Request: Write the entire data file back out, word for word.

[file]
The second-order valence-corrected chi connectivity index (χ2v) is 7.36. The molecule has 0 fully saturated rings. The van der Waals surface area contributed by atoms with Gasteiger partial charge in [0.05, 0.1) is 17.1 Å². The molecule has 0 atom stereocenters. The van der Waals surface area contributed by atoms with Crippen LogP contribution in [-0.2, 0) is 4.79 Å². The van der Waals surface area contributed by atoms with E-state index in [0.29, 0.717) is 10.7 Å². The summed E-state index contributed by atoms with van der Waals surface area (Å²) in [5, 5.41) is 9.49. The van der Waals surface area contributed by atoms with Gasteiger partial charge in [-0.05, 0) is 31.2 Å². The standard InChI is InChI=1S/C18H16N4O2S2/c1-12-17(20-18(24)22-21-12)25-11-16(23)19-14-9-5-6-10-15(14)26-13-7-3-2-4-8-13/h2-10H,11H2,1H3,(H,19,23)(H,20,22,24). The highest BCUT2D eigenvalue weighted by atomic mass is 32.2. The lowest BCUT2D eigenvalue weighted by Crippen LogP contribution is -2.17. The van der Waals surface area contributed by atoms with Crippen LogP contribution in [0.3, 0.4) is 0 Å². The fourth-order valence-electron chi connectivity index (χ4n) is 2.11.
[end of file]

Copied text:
The second-order valence-corrected chi connectivity index (χ2v) is 7.36. The molecule has 0 fully saturated rings. The van der Waals surface area contributed by atoms with Gasteiger partial charge in [0.05, 0.1) is 17.1 Å². The molecule has 0 atom stereocenters. The van der Waals surface area contributed by atoms with Crippen LogP contribution in [-0.2, 0) is 4.79 Å². The van der Waals surface area contributed by atoms with E-state index in [0.29, 0.717) is 10.7 Å². The summed E-state index contributed by atoms with van der Waals surface area (Å²) in [5, 5.41) is 9.49. The van der Waals surface area contributed by atoms with Gasteiger partial charge in [-0.05, 0) is 31.2 Å². The standard InChI is InChI=1S/C18H16N4O2S2/c1-12-17(20-18(24)22-21-12)25-11-16(23)19-14-9-5-6-10-15(14)26-13-7-3-2-4-8-13/h2-10H,11H2,1H3,(H,19,23)(H,20,22,24). The highest BCUT2D eigenvalue weighted by atomic mass is 32.2. The lowest BCUT2D eigenvalue weighted by Crippen LogP contribution is -2.17. The van der Waals surface area contributed by atoms with Crippen LogP contribution in [0.3, 0.4) is 0 Å². The fourth-order valence-electron chi connectivity index (χ4n) is 2.11.